[A HUGE thanks goes out to the EICs and business managers at Williams, Wellesley, Middlebury, Colgate, Mount Holyoke, Colby, Amherst, and Trinity! Your help is greatly appreciated. Thank you also to the SBC, The Wesleyan Argus, and to anybody else at Wes who helped me in the research and writing process.] [Also, I think it’s especially important to reiterate for this post that Wesleying bloggers write independently of each other, and the publishing of the post is not constitutive of some kind of “feud” between Wesleying and the Argus.]

130 thoughts on “Let’s Talk About the Argus

  1. H5N1

    we’ve actually had a lack of copy editing staff these last few months, especially with our old head copy staffer mark procter (hi mark!) having graduated at the end of fall semester. if this portion of our staff could be improved in terms of numbers (and, with time, experience), the paper’s rate of minor errors could certainly be improved.

  2. A thought

    Typos and misprints was never an issue until this year. Maybe the Argus’s problems have to do with the editors themselves and not the fact that it’s biweekly.

  3. A thought

    Typos and misprints was never an issue until this year. Maybe the Argus’s problems have to do with the editors themselves and not the fact that it’s biweekly.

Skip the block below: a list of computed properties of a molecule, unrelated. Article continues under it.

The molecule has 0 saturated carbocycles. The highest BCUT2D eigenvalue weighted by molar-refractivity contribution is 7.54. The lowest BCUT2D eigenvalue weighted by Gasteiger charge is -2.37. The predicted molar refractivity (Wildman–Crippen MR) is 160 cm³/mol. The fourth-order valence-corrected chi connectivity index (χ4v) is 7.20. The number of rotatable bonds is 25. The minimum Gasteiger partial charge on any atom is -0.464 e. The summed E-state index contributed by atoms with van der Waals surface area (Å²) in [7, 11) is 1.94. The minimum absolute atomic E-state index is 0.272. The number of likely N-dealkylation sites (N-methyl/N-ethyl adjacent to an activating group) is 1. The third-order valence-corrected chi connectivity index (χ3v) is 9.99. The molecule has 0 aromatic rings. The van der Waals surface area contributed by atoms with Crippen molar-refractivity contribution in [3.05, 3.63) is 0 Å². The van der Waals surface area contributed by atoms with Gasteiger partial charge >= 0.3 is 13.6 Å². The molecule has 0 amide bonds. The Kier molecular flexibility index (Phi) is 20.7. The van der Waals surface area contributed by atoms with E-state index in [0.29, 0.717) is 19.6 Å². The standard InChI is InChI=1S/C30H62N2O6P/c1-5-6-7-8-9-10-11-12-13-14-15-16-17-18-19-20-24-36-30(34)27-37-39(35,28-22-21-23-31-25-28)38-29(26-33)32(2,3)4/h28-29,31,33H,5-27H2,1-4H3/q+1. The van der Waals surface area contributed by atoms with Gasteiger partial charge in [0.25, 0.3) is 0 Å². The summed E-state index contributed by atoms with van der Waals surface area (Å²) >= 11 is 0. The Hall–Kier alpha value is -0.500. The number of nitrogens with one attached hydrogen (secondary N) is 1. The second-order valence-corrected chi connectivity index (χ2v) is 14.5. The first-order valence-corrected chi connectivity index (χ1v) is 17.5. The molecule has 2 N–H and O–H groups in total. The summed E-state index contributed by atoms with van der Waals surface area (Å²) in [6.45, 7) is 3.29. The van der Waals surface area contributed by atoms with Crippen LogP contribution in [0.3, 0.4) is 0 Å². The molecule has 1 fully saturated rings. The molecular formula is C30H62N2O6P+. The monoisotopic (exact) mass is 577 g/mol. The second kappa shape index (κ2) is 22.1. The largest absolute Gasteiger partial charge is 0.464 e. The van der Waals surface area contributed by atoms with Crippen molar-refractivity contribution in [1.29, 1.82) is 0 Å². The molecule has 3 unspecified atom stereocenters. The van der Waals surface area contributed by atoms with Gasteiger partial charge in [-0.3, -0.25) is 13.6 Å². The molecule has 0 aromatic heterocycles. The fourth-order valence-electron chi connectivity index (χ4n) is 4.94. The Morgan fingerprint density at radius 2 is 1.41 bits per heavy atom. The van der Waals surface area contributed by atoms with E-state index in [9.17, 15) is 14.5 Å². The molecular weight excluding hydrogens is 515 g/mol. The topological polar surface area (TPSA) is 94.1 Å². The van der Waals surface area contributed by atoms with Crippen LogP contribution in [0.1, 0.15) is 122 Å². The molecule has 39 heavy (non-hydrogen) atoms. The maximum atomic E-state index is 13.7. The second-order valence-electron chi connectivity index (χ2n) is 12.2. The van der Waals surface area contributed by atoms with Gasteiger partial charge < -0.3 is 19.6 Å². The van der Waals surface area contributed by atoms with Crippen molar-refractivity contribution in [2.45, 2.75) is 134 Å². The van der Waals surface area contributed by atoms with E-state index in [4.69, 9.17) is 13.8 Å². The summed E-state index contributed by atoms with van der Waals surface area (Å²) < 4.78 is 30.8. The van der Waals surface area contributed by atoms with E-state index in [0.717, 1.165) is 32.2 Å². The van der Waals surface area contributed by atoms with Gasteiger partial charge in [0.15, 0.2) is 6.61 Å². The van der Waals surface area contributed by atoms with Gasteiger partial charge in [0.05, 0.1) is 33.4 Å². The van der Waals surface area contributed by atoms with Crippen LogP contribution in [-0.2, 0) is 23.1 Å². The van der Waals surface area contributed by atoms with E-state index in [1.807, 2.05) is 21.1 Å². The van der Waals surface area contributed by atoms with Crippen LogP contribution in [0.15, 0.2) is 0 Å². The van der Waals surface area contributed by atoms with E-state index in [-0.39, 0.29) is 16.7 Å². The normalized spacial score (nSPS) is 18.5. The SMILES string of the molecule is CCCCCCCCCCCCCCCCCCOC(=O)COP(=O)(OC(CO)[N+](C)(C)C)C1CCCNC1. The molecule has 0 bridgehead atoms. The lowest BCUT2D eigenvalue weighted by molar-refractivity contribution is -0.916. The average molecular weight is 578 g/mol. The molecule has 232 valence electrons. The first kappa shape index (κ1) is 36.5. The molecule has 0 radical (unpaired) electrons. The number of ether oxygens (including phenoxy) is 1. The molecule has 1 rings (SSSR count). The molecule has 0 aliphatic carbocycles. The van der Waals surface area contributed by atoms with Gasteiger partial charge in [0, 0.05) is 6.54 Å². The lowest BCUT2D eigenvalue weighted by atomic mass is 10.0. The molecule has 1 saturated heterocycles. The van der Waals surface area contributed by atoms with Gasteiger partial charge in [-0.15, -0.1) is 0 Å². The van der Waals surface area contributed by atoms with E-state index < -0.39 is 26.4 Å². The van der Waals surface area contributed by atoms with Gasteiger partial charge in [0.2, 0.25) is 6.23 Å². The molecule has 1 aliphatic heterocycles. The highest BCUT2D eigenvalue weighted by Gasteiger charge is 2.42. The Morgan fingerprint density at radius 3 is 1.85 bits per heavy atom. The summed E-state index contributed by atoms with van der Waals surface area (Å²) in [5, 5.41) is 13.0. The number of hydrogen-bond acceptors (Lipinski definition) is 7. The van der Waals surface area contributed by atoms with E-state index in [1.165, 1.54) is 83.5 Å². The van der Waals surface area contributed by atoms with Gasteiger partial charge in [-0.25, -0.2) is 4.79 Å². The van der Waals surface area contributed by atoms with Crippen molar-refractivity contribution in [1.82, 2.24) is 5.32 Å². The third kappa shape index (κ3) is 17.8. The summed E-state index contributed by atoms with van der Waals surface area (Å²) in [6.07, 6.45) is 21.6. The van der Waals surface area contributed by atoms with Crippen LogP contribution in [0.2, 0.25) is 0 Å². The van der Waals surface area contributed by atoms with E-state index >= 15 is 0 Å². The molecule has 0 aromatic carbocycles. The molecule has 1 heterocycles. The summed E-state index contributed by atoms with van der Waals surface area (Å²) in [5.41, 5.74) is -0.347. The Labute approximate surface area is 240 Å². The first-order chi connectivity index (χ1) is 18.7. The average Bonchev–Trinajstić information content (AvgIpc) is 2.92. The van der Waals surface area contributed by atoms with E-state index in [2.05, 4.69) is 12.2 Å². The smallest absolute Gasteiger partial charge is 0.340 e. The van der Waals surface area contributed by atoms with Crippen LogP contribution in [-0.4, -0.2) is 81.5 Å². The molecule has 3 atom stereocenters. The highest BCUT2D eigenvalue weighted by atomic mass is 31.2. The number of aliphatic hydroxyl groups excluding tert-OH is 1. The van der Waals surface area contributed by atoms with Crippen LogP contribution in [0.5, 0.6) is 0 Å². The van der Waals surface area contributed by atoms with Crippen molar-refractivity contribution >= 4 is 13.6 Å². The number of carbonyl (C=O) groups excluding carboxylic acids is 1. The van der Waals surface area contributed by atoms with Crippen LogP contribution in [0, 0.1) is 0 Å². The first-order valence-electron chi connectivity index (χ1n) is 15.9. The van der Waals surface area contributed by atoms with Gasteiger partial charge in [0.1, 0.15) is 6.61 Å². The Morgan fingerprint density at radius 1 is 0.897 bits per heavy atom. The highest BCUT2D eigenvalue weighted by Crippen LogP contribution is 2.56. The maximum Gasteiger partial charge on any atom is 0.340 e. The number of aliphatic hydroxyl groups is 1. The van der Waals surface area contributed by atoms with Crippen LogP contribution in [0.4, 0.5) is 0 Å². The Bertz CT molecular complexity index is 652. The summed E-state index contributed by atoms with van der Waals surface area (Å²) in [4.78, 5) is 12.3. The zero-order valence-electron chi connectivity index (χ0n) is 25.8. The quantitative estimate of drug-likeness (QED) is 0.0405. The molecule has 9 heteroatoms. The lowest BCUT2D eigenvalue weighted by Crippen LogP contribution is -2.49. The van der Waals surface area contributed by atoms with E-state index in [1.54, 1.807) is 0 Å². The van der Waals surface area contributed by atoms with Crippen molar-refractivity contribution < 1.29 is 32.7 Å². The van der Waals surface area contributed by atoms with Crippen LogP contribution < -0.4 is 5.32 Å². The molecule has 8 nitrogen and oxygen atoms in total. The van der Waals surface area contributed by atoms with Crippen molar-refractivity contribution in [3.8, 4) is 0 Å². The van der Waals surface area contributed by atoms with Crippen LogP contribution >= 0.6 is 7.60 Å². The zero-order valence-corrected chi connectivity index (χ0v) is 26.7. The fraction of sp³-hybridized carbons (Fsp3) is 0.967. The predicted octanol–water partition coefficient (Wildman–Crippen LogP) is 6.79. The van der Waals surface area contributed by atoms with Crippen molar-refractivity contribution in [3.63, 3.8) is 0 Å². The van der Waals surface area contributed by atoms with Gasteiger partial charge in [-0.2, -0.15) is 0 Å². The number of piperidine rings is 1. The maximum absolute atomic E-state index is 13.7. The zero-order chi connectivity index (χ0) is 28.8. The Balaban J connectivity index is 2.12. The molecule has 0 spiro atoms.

4. anonymous

    the amount of money the argus has has nothing to do with the awful copy-editing that goes on there. the argus is basically unreadable to me because of all the mispellings and general typos.

  5. anonymous

    the amount of money the argus has has nothing to do with the awful copy-editing that goes on there. the argus is basically unreadable to me because of all the mispellings and general typos.

  6. Mark Procter

    Having a twice-weekly paper is a pretty cool thing. Having a once-weekly paper that I came back to multiple times during the week would be cooler.

    I’ve worked as an assistant editor for two sections, and as a copy editor. A lot of sections were thin on content a lot of the time. A once-weekly schedule would allow both more and better content in each issue, as well as a chance for multiple drafts of the layout.